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Bullet Range Neglecting Air Drag

  1. Jun 19, 2013 #1
    Hello All,

    1. The problem statement, all variables and given/known data
    I was at the firing range the other day when the gun instructor mentioned that the bullet of a AR-15 rifle can travel 5 - 6 miles depending on the angle of the gun when the bullet leaves the muzzle. I wanted to confirm this for myself so, I tried to find the range by plugging in all the known values to the parabolic trajectory equation.

    Neglecting air drag and taking only gravity into account, how far does the bullet travel? Here are the know values:

    Muzzle Velocity = 975m/s
    Height of gun = 1.7m
    θ = 45°

    2. Relevant equations

    y = (Tan θ)xo - (g/(2v2oCos2θ))x2
    y = Height of gun [m]. This is -1.7m in this instance
    vo = Initial velocity/muzzle velocity [m/s]
    x = unknown distance [m]

    3. The attempt at a solution
    When I plug all the values into the equation, I get the quadratic equation:

    0 = 1.7+1x-.00001x2

    Solving the equation gives me x = -1.69997 and x = 100,002m

    This is clearly over 5 - 6 miles. This is about 61 miles. I tried this several times, and I am stumped. My questions are:
    • Should I use another formula?
    • Does ignoring air drag cause the discrepancy in the calculations?

    If someone can steer me in the right direction, I can do the calculations myself. Any help would be appreciated.

    Thanks!
     
  2. jcsd
  3. Jun 19, 2013 #2
    First calculate the time the bullet is in the air b y knowing the initial vertical velocity.
    Then, once you have the time, calculate the distance it will travel horizontally by knowing the horizontal velocity.

    Ignoring drag, I get the same answer as you do.
     
  4. Jun 19, 2013 #3
    As you might already know, 45 degrees is the optimum angle to get the greatest distance if there is no drag or other influences. The rifle used normally would be fired mostly horizontally and the range would be substantially lower.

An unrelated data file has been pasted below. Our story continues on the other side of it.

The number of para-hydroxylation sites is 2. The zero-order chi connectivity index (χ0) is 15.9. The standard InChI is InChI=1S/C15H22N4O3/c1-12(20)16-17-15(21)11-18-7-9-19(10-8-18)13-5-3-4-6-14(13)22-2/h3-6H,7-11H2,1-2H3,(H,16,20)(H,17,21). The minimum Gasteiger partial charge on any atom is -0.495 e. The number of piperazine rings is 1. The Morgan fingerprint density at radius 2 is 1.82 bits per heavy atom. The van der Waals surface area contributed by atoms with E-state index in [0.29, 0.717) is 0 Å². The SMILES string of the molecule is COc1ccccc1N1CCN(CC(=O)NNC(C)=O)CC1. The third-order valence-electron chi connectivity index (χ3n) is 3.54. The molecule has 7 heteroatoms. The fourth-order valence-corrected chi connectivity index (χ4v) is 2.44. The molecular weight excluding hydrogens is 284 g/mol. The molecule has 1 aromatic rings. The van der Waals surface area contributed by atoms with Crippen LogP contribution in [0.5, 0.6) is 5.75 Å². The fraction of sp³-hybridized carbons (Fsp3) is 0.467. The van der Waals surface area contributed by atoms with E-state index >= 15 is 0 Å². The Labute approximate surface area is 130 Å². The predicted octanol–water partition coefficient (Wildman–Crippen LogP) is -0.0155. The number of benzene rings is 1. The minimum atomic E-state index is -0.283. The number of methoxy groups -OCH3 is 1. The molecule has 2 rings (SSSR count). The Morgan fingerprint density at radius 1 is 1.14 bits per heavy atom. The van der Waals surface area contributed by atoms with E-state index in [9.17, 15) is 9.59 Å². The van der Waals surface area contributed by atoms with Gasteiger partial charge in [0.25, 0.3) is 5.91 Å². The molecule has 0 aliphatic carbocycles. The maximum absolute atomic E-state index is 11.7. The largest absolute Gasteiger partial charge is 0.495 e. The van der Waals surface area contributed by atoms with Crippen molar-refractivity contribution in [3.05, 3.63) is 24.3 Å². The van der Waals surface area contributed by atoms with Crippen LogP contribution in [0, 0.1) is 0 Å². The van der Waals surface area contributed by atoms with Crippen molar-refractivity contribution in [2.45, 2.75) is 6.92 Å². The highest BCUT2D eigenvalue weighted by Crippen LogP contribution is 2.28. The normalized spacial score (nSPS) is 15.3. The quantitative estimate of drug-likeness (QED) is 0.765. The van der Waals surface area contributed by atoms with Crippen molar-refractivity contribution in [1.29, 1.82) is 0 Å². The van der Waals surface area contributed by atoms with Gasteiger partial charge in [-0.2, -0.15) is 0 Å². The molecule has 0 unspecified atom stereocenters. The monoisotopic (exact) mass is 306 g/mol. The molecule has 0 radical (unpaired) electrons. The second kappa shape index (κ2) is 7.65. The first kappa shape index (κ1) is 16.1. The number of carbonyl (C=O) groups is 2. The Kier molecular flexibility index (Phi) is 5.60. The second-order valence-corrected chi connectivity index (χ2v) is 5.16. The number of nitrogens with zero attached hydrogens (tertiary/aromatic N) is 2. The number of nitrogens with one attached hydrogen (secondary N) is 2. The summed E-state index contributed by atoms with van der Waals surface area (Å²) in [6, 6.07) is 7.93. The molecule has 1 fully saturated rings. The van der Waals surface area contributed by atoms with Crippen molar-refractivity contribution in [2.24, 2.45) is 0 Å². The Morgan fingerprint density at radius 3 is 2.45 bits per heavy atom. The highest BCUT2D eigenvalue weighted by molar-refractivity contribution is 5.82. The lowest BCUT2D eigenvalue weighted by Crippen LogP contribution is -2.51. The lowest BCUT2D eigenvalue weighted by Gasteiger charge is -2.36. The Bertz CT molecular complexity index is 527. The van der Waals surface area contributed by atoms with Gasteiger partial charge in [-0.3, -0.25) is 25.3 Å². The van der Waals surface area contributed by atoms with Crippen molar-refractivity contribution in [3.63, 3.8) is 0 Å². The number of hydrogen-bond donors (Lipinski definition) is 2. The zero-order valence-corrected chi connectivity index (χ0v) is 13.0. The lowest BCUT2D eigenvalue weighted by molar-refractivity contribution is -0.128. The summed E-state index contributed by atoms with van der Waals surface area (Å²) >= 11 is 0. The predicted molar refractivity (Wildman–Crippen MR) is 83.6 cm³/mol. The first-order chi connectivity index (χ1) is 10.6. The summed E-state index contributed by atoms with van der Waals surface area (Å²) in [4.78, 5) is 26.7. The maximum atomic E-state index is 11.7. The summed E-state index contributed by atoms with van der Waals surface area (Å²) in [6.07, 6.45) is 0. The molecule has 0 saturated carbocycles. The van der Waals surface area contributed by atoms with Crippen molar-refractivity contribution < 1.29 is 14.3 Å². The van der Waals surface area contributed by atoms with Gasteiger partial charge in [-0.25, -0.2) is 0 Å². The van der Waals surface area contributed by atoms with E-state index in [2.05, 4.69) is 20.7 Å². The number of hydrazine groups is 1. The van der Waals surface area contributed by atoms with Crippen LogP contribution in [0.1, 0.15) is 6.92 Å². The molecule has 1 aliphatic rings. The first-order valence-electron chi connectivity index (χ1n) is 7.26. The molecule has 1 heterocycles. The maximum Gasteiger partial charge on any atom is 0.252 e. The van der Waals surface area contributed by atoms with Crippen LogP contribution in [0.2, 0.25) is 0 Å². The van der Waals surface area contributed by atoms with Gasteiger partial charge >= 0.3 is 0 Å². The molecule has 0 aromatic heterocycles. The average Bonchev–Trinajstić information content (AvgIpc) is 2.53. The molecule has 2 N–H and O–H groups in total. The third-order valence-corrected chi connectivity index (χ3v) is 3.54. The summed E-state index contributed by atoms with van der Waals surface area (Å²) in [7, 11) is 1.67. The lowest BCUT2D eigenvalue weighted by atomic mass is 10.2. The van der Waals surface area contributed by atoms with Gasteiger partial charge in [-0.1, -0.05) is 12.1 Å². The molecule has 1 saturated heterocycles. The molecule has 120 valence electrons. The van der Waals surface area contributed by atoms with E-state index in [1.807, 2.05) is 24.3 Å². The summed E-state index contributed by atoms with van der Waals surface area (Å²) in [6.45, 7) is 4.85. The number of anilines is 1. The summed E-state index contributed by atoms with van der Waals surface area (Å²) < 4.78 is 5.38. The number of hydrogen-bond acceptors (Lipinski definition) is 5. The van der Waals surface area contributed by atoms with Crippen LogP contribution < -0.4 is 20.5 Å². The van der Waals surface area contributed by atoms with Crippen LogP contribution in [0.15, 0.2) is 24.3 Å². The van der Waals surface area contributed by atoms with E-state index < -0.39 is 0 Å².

5. Jun 19, 2013 #4
    Thanks for the quick response! Yes, I calculated the time the bullet is aloft. However, I still get the same answer for the range. Is 61 miles a reasonable answer for a bullet to travel when aimed at 45 degrees? Something seems wrong with this answer.

    I also calculated the range when the rifle is fired horizontally. I get 574 m (626 yards). The effective range of the rifle is roughly 400 yards so, 574m seems like a reasonable answer.
     
  6. Jun 19, 2013 #5
    Sorry. Please let me clarify. I am looking for the distance of the bullet from the muzzle until it hits the ground.
     
  7. Jun 19, 2013 #6
    YOu are doing the problem correctly I think. The time in the air, at 45 degrees, is 143 seconds. This time multiplied by the horizontral velocity gives you about 100,000 and this is correct. If you fire the rifle exactly horizontal, the time to hit the ground depends on how high the rifle is above ground when fired, in this case 1.7 meters. You can calculate the time to fall 1.7 meters and then multiply this by the rifle bullet speed of 975 and get the range.
     
  8. Jun 19, 2013 #7
    574 is correct when fired horizontally.
     
  9. Jun 19, 2013 #8
    Yes. I get 143 seconds in the air as well. What has me stumped is the fact that a bullet without drag goes 61 miles at a 45 degree angle. This means that I can shoot a bullet from the middle of Long Island, NY and it will land in Montauk (tip of Long Island). Does drag really make that much of difference when calculating distance of a projectile?
     
  10. Jun 19, 2013 #9
    Yes! Drag is a big factor. The retarding force due to drag is proportional to the velocity squared. As it turns out, to get the maximum distance from a projectile, you have to shoot at an angle of about 30 degrees as I recall. Projectiles have pointed shapes to reduce drag but it is still a major factor.

    You just can't break the laws of physics.
     
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